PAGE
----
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Thread: Wax Moths

  1. #21
    Join Date
    Mar 2003
    Location
    Lynnville, Ia, USA
    Posts
    165

    Post

    Wax moths are always present to some degree. The amount varies a lot from year to year. I have even seen moths walk in the hive entrance. There seems to be a period right after sundown when the guard bees relax. I have watched moths go in unchallenged. This is also an excellent time to put a new queen in a split. Just run them in the entrance. they are almost always excepted.

    Srong colonies will always control moths in the brood boxes in our area. Empty honey supers are another problem, especially if they have pollen in them. Putting supers on over the inner cover has worked for us but it's inconvienient if you need to feed or give meds. We now keep a yard with about ten colonies in it where we stack the empty supers. There are usually enough bees going into the stacks to control moths but we still have a problem with the frames that have pollen in them.

  2. #22
    Join Date
    Feb 2003
    Location
    brown county,indiana,usa
    Posts
    571

    Post

    michael,i've noticed in another forum you said some of your hives are6-7 feet tall,i think you have too much space that the bees are not actively using,thus the moths are able to get established in areas of low activity.as far as storing empty comb,i've found that if you leave the boxes on their side or stagger them when stacking,the moths don't like being exposed to the air and light and tend to leave them alone more.

  3. #23
    Join Date
    Aug 2002
    Location
    Nehawka, Nebraska USA
    Posts
    43,570

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    I have had hives that were making 200 pounds of honey and they get that tall. I haven't had a lot of moths when they are on the hives, but sometimes I get a few. They were really bad this year in the supers after I extracted them. I think they do better with the moths when they are on the hives.

  4. #24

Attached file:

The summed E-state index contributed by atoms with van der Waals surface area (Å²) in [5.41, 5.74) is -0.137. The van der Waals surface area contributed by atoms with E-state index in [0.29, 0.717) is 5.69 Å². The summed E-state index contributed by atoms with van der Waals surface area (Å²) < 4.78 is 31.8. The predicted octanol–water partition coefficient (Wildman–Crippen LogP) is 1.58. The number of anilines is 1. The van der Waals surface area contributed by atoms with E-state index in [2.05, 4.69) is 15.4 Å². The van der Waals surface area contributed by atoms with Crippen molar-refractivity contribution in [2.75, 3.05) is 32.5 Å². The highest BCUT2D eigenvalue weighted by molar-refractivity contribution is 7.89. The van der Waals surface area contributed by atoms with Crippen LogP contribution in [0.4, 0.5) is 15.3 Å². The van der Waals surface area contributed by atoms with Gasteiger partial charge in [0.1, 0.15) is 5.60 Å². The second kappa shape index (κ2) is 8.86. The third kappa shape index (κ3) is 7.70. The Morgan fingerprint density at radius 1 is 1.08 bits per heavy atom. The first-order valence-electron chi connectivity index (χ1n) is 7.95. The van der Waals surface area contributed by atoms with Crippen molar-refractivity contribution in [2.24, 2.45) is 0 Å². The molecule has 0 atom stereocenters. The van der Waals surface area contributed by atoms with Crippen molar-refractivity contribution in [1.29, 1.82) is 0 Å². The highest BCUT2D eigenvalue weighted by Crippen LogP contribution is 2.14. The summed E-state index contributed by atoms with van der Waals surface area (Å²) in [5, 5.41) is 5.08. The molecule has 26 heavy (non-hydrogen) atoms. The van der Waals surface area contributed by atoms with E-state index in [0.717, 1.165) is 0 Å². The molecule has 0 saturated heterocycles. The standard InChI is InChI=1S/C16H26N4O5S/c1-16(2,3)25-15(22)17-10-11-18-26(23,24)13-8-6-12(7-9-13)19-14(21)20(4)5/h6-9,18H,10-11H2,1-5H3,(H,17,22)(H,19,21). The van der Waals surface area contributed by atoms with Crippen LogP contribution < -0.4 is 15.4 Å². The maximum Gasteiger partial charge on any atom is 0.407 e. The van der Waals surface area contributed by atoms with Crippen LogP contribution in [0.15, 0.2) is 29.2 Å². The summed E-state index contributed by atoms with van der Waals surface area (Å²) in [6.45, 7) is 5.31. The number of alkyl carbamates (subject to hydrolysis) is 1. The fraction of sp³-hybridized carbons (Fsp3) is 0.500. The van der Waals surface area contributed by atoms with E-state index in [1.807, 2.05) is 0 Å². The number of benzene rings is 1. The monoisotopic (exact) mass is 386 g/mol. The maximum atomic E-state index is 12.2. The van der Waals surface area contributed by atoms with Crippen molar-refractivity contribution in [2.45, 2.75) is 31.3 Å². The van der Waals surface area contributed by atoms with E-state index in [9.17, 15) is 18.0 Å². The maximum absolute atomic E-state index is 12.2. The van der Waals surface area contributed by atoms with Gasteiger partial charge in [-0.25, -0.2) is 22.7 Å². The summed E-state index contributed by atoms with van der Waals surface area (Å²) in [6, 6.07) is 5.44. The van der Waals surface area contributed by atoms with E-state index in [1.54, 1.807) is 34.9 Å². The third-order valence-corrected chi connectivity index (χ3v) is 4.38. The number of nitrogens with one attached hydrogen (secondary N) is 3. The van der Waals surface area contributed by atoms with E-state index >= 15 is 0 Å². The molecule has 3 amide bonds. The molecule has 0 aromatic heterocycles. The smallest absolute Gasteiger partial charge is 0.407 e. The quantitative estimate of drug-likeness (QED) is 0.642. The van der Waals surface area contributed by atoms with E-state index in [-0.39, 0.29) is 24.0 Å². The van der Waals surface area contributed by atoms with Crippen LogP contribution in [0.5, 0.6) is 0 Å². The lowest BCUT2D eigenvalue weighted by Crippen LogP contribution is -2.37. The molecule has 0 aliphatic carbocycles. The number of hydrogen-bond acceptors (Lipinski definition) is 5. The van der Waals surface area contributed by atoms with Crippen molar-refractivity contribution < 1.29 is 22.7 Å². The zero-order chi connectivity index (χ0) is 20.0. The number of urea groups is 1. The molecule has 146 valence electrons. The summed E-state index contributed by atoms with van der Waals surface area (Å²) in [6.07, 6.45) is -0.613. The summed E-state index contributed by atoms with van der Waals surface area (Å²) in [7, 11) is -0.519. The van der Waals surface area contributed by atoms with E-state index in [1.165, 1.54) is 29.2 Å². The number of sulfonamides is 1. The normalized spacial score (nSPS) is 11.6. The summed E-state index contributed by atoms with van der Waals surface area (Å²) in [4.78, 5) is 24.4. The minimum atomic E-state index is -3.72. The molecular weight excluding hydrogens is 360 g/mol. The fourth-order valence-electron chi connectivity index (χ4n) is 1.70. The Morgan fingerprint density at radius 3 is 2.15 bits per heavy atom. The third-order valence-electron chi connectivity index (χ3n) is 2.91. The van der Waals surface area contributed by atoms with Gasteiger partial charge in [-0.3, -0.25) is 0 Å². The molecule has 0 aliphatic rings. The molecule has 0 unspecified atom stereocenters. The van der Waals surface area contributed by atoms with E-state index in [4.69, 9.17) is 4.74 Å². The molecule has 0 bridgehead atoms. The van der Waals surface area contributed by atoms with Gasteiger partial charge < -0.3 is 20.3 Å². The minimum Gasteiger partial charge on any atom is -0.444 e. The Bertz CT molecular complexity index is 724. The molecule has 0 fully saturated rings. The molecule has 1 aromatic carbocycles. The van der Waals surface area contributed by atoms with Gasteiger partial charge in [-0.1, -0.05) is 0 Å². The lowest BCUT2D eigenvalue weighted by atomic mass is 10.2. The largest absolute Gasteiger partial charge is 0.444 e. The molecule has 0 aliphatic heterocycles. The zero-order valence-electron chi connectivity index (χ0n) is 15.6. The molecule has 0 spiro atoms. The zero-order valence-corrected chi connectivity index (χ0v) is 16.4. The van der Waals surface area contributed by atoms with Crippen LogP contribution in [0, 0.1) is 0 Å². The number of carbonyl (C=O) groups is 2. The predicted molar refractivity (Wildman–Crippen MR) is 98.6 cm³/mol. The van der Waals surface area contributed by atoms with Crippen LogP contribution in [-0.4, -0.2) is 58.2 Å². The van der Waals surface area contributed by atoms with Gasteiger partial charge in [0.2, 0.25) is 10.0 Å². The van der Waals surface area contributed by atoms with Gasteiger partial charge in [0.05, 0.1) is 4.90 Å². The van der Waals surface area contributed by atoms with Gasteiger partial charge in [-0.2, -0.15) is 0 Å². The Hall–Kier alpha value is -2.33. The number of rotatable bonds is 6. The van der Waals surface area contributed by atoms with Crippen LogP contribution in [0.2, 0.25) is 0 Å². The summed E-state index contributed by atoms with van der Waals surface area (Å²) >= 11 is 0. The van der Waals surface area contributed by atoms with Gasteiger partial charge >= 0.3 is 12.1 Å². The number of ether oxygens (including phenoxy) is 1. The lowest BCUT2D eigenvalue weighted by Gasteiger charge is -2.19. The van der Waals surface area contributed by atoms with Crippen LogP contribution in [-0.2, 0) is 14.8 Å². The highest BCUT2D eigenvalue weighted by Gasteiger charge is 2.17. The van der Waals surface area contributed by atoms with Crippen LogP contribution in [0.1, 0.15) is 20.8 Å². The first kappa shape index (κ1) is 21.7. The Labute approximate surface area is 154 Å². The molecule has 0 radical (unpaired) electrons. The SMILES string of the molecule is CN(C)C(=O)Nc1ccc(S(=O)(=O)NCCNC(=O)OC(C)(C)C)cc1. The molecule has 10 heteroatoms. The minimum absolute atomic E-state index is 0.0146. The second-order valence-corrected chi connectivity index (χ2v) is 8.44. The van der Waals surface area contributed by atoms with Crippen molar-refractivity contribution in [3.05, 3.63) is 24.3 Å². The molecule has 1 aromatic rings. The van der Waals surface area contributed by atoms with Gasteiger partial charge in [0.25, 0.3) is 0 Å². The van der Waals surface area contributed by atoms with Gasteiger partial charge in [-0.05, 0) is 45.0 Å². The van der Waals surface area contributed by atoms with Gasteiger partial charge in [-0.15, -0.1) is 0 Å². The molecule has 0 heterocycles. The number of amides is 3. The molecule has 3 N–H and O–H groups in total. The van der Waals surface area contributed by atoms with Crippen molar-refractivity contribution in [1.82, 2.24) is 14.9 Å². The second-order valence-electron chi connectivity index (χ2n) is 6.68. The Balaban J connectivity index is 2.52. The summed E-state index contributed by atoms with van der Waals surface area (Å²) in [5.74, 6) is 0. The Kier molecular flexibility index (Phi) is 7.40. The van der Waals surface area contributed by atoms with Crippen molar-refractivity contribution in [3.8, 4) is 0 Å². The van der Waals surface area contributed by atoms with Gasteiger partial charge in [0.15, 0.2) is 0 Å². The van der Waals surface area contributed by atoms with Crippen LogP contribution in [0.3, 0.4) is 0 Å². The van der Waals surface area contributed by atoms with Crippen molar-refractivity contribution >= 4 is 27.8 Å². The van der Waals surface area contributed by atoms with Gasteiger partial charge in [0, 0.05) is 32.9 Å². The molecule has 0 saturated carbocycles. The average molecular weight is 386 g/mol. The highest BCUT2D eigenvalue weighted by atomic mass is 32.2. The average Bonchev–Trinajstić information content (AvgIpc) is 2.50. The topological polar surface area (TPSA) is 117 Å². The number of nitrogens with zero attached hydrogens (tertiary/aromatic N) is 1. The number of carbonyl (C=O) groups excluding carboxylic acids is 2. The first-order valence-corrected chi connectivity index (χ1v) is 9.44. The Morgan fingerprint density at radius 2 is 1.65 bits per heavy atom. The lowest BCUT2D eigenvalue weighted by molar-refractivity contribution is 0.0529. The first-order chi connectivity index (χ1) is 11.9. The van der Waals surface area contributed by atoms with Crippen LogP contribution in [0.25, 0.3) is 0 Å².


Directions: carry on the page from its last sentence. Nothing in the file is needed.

Join Date
    May 2002
    Location
    Danbury,Ct. USA
    Posts
    1,966

    Post

    Where do the wax moths spend the winter? I assume as an egg. Therefore freezing the combs may kill the larva but must leave eggs intact. After all, those same combs get frozen outside in this area. It follows that I could stack a bunch of supers that are clean and airtight and have just one egg hatch ruin thingss. True?

    Dickm

  5. #25
    Join Date
    Aug 2002
    Location
    Nehawka, Nebraska USA
    Posts
    43,570

    Post

    >Where do the wax moths spend the winter?
    I assume the same place flys do, under shingles in roofs of heated houses, buried somewhere where they don't quite freeze. I've see lots of flys and some moths when tearing off roofs in the winter.

    >I assume as an egg. Therefore freezing the combs may kill the larva but must leave eggs intact.

    I don't know about that. It would be interesting to know for sure.

    >After all, those same combs get frozen outside in this area. It follows that I could stack a bunch of supers that are clean and airtight and have just one egg hatch ruin thingss. True?

    I don't know.

    Mine got bad before it froze.

  6. #26
    Join Date
    Jan 2003
    Location
    Manitoba Canada
    Posts
    5,499

    Post

    Up here in Canada it gets very cold during the winter months. I very seldom have a wax moth problem becasue of this very fact. The moth, larvea and eggs all perish when it freezes. Although the eggs need more extended fridgid temperatures than the moth and larvae do.

    Ian

  7. #27
    Join Date
    Aug 2002
    Location
    Nehawka, Nebraska USA
    Posts
    43,570

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    It's good to know the cold kills the eggs. I suspected but wasn't certain of that.

  8. #28
    Join Date
    May 2002
    Location
    Danbury,Ct. USA
    Posts
    1,966

    Post

    If the cold kills everything ... where do the new moths come from in the spring?

    Dickm

  9. #29
    Join Date
    Aug 2002
    Location
    Nehawka, Nebraska USA
    Posts
    43,570

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    As I said, when I've torn off roofs in the winter I've found live moths and flys under the shingles. They catch the heat from the house to keep from totally freezing. I would imagine there must be other places as well. I know some survive in the hives from the heat from the cluster. I've seen them in the pile of combs at the bottom of the hive in a tree heated by the bees. Not enough to be real active but enough that they don't totatly freeze. The eggs could be in places that get cold, but not that cold.

  10. #30
    Join Date
    Jan 2003
    Location
    Manitoba Canada
    Posts
    5,499

    Post

    I read somewhere a while ago that placing a single sheet of newprint in between every, or everyother honey super in storage would repell the moths. They claimed the moths disliked the smell of the ink on the paper.
    Has anyone else hear of this? Does it really work?

    >If the cold kills everything ... where do the new moths come from in the spring?

    Because I still get a mild infestation later in the year, I assume some wax moths or eggs must overwinter sucessfully. Perhaps in places where they are somewhat sheilded from the extreem temperatures. My supers in storage recieve the extreem cold day after day temperatures.

    Ian

  11. #31
    Join Date
    Feb 2003
    Location
    brown county,indiana,usa
    Posts
    571

    Question

    maybe waxmoths die off completely in northern climates,and migrate north as the weather gets warmer,monarchs fly from mexico.

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